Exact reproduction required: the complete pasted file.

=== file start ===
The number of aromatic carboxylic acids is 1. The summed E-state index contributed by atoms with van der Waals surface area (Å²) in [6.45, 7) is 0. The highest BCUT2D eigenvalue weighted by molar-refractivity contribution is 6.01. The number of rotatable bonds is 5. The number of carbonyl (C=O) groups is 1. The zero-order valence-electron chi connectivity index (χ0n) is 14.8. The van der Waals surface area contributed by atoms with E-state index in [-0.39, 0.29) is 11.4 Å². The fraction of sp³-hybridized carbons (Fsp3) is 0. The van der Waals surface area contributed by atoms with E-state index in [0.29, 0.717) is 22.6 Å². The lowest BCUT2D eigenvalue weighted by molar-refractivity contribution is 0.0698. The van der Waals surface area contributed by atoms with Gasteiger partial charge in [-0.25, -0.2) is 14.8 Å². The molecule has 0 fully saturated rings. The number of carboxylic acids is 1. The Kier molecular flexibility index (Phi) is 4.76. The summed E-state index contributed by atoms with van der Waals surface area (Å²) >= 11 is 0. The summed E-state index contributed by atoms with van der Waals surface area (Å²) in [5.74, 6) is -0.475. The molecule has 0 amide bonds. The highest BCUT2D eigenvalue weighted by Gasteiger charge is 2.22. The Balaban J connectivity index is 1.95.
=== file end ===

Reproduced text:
The number of aromatic carboxylic acids is 1. The summed E-state index contributed by atoms with van der Waals surface area (Å²) in [6.45, 7) is 0. The highest BCUT2D eigenvalue weighted by molar-refractivity contribution is 6.01. The number of rotatable bonds is 5. The number of carbonyl (C=O) groups is 1. The zero-order valence-electron chi connectivity index (χ0n) is 14.8. The van der Waals surface area contributed by atoms with E-state index in [-0.39, 0.29) is 11.4 Å². The fraction of sp³-hybridized carbons (Fsp3) is 0. The van der Waals surface area contributed by atoms with E-state index in [0.29, 0.717) is 22.6 Å². The lowest BCUT2D eigenvalue weighted by molar-refractivity contribution is 0.0698. The van der Waals surface area contributed by atoms with Gasteiger partial charge in [-0.25, -0.2) is 14.8 Å². The molecule has 0 fully saturated rings. The number of carboxylic acids is 1. The Kier molecular flexibility index (Phi) is 4.76. The summed E-state index contributed by atoms with van der Waals surface area (Å²) >= 11 is 0. The summed E-state index contributed by atoms with van der Waals surface area (Å²) in [5.74, 6) is -0.475. The molecule has 0 amide bonds. The highest BCUT2D eigenvalue weighted by Gasteiger charge is 2.22. The Balaban J connectivity index is 1.95.